Email address: firstname.lastname@example.org
2012-2014 MA Religious Studies (Distinction)
Lancaster University, Department of Politics, Philosophy and Religious Studies
Dissertation title: “From a representation to a struggle of ‘soft’ authority. Locating religion in advertising of Japan’s inbound tourism and its role in the geography of imagination: the case study of the travel industry.”
2007-2011 BA (Hons.) Japanese Studies (First Class)
The University of Manchester, Department of East Asian Studies
Dissertation title: “Religion and entertainment (shūkyō asobi) – the commercialization of tradition in Japan? Relationship between advertising and religious life of Japanese people.”
2004-2007 BA (Hons.) English Studies with Japanese (Final classification 2:1)
Poznan College of Modern Languages, formerly The College of Foreign Languages in Poznan, Poland
Dissertation title: “The Cultural Clash of American and Japanese Cinematography.”
The ongoing problem of religious decline and the loss of spiritual identity – what is the relationship between religion, region and communal identity in Japan today?
Main Supervisor: Dr Erica Baffelli, Senior Lecturer in Japanese Studies
Co-supervisor: Dr Chika Watanabe, Lecturer in Social Anthropology
My research explores the realities of local Japanese Buddhist temples and their communities in the Japan’s shrinking regions battling depopulation and effects of Japan’s ageing society. This project addresses important questions of community erosion, consequences of social change, and institutional and community-level survival of Japanese Buddhism; and broadens the discussion on the current state of Japanese Buddhism by presenting a localised case study of a Jodo Shinshu bodaiji temple located in the northern parts of Hiroshima Prefecture.Based on 12 months of ethnographic fieldwork of living at the temple, and data collected there, it examines the currents of change influencing notions of belonging and socio-economic existence within the temple and its broader communal, regional, and organisational frameworks.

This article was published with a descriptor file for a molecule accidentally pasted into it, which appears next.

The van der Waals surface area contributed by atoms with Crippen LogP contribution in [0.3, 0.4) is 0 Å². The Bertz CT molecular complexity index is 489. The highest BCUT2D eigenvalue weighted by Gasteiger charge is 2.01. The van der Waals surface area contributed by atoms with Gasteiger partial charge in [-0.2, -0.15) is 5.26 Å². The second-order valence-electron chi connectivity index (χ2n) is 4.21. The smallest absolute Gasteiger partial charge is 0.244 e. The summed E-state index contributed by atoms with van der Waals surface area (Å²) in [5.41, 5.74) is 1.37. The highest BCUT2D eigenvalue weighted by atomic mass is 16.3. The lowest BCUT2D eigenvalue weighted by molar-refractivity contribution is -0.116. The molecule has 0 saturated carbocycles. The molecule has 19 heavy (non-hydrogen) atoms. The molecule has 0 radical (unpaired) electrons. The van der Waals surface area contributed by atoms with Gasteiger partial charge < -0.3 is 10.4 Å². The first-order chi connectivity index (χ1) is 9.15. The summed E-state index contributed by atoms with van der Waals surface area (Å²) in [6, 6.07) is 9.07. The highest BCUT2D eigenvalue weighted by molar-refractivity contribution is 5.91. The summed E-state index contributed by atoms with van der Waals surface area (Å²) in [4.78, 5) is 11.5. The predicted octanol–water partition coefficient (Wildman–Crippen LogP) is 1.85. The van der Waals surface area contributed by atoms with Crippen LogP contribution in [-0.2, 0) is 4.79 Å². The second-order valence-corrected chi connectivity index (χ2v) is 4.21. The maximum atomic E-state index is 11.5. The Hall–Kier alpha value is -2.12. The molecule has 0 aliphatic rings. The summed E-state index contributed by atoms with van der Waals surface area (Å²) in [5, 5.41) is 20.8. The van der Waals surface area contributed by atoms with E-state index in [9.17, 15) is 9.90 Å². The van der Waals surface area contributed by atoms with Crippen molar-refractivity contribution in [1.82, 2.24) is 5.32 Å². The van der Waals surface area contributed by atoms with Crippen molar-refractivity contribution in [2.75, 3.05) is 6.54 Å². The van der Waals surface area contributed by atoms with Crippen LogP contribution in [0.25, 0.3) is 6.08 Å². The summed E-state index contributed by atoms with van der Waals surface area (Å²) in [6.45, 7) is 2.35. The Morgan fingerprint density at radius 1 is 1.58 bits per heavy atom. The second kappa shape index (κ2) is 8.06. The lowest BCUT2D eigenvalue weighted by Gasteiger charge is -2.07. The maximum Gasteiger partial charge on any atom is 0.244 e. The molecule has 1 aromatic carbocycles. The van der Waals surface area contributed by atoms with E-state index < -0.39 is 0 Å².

The funding for my research has been jointly provided by two UK’s research councils: Economic and Social Research Council, and Arts and Humanities Research Council; as well as by the University of Manchester through the President’s Doctoral Scholar Award.
Japanese religions, Japanese Buddhism, religion and socio-demographic changes, religion and tourism, temple economics, Buddhist modernism, religion and gender, ethnographic method, anthropology of Buddhism